Surgery to remove the colon and rectum is called a proctocolectomy. This is the standard surgical procedure for patients with ulcerative colitis where medical therapy has failed or serious life-threatening complications have ensued.
Symptoms of Proctocolectomy are:
- Frequent, possibly painful, sensations of needing to pass a stool, although none is produced
- Diarrhoea that is urgent, frequent and usually bloody
- Continual tiredness
- Nausea and vomiting
- Pain or cramps in the abdomen
- Fever – when there is severe inflammation
As the rectum has been removed, another procedure called an ileostomy is then needed to divert waste matter to the outside of the body. An ileostomy is similar to a colostomy in that an opening (stoma) is made in the skin of the lower abdominal wall. In this case, the small intestine is connected to the abdominal wall so that waste material passes to the outside of the body.
The procedure will include the removal of the colon and rectum, formation of a temporary ileostomy, and formation of an ileoanal pouch. First, a midline incision, approximately eight inches in length, is made. Then, the colon and rectum are removed.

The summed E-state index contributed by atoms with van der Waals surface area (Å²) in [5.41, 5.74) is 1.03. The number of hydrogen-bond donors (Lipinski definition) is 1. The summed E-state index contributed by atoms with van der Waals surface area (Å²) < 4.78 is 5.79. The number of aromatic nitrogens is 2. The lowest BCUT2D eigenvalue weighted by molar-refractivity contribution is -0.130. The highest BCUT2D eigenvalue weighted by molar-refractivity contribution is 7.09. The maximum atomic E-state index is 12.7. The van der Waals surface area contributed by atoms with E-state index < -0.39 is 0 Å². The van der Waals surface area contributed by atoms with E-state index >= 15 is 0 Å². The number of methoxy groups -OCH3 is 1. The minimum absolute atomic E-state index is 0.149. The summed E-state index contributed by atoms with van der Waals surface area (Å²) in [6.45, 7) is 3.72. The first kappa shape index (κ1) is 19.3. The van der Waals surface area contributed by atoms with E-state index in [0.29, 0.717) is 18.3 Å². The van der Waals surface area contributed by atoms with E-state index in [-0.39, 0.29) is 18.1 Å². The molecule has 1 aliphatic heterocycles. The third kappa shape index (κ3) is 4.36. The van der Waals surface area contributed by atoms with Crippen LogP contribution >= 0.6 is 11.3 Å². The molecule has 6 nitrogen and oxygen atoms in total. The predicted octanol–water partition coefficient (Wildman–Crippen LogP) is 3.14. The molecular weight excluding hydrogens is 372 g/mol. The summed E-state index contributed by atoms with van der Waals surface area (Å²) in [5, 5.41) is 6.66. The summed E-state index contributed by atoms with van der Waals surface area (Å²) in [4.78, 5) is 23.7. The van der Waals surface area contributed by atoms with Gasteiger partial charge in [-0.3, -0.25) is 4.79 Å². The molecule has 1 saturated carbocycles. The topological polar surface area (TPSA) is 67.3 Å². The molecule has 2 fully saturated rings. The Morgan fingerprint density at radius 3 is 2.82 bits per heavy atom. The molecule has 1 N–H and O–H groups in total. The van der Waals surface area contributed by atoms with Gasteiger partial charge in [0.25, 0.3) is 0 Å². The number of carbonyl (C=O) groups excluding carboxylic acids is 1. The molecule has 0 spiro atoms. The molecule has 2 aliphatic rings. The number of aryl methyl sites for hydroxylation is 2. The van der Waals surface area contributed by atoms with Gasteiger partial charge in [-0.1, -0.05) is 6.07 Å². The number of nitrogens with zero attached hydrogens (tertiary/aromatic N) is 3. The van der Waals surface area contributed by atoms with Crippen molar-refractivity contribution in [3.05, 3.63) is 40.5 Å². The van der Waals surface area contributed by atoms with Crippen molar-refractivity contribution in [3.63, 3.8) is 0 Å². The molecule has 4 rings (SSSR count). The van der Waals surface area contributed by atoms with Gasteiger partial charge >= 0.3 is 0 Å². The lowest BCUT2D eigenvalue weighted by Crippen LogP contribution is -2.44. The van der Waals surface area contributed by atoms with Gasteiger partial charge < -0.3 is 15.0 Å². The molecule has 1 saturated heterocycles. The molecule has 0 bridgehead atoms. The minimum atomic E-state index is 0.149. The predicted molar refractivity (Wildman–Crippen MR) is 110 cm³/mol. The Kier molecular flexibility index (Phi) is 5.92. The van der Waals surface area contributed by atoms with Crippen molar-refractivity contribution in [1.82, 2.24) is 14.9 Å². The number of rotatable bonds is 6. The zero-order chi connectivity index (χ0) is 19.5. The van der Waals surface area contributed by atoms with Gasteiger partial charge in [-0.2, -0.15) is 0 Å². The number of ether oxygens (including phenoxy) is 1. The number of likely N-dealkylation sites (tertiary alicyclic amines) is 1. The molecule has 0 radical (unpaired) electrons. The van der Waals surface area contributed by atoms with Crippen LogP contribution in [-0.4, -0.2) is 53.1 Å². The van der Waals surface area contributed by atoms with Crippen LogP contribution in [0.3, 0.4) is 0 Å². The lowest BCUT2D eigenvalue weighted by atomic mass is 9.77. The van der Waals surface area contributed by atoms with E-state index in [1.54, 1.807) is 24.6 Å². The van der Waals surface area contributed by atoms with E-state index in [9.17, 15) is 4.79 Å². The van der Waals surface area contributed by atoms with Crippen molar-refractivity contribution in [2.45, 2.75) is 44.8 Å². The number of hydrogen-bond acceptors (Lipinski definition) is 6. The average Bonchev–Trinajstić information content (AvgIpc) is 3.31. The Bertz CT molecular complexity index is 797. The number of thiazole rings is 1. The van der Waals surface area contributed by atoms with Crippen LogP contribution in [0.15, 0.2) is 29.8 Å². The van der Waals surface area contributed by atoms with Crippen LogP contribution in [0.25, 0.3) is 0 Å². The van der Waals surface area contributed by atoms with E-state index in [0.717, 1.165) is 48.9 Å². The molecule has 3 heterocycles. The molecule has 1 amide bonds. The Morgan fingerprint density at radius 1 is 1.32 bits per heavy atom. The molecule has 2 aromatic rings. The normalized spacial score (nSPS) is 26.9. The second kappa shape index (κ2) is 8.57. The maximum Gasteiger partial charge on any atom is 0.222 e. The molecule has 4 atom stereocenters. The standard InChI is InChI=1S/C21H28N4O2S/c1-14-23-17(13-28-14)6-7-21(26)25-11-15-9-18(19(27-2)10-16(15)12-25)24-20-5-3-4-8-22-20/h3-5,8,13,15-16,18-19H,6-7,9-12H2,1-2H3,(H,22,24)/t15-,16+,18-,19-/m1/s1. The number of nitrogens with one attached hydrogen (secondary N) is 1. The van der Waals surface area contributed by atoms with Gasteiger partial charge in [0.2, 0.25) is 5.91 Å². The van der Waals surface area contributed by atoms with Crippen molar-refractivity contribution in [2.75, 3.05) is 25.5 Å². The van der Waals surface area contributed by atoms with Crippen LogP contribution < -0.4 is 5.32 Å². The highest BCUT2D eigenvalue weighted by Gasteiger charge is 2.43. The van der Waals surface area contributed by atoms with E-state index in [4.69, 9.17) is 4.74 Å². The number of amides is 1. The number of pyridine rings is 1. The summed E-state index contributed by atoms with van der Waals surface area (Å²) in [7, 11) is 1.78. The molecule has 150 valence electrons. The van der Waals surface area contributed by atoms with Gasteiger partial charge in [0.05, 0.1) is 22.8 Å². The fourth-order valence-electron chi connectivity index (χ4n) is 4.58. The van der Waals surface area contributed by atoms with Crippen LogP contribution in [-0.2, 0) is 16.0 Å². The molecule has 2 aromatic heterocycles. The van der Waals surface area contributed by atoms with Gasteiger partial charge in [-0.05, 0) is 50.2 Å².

The free end of the small intestine is made into a pouch. The pouch is connected to the anus, thereby reestablishing the continuity of the digestive tract.
To create the ileostomy, a loop of the small intestine is brought out through an opening in the abdominal wall. The small intestine is then attached to the abdominal wall to create an exit for waste.
There can be complications following this type of surgery, including blockage of the stoma and retraction of the intestine, which may need another operation to put right. Your surgeon will discuss the possible complications that could happen during and after the surgery.